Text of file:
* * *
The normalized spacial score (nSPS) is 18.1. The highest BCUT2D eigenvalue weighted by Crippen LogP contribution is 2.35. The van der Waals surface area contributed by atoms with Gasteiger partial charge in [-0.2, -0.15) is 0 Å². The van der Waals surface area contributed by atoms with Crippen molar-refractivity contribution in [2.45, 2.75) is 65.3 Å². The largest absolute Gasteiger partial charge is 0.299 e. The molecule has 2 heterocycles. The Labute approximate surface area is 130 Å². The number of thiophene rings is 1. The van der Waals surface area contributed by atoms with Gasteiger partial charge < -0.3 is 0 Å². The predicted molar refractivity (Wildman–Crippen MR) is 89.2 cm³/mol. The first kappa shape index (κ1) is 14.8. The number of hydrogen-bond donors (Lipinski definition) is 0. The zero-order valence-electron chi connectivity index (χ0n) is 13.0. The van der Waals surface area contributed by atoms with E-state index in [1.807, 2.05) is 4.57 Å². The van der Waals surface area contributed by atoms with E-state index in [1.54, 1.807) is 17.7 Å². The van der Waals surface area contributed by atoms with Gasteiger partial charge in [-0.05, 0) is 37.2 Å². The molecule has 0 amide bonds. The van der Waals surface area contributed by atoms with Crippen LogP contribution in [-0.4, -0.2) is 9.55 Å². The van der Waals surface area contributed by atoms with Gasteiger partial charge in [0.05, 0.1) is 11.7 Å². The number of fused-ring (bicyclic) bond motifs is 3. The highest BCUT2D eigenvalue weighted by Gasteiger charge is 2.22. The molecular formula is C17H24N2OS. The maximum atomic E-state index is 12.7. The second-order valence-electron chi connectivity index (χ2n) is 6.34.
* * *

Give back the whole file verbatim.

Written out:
The normalized spacial score (nSPS) is 18.1. The highest BCUT2D eigenvalue weighted by Crippen LogP contribution is 2.35. The van der Waals surface area contributed by atoms with Gasteiger partial charge in [-0.2, -0.15) is 0 Å². The van der Waals surface area contributed by atoms with Crippen molar-refractivity contribution in [2.45, 2.75) is 65.3 Å². The largest absolute Gasteiger partial charge is 0.299 e. The molecule has 2 heterocycles. The Labute approximate surface area is 130 Å². The number of thiophene rings is 1. The van der Waals surface area contributed by atoms with Gasteiger partial charge < -0.3 is 0 Å². The predicted molar refractivity (Wildman–Crippen MR) is 89.2 cm³/mol. The first kappa shape index (κ1) is 14.8. The number of hydrogen-bond donors (Lipinski definition) is 0. The zero-order valence-electron chi connectivity index (χ0n) is 13.0. The van der Waals surface area contributed by atoms with E-state index in [1.807, 2.05) is 4.57 Å². The van der Waals surface area contributed by atoms with E-state index in [1.54, 1.807) is 17.7 Å². The van der Waals surface area contributed by atoms with Gasteiger partial charge in [-0.05, 0) is 37.2 Å². The molecule has 0 amide bonds. The van der Waals surface area contributed by atoms with Crippen LogP contribution in [-0.4, -0.2) is 9.55 Å². The van der Waals surface area contributed by atoms with Gasteiger partial charge in [0.05, 0.1) is 11.7 Å². The number of fused-ring (bicyclic) bond motifs is 3. The highest BCUT2D eigenvalue weighted by Gasteiger charge is 2.22. The molecular formula is C17H24N2OS. The maximum atomic E-state index is 12.7. The second-order valence-electron chi connectivity index (χ2n) is 6.34.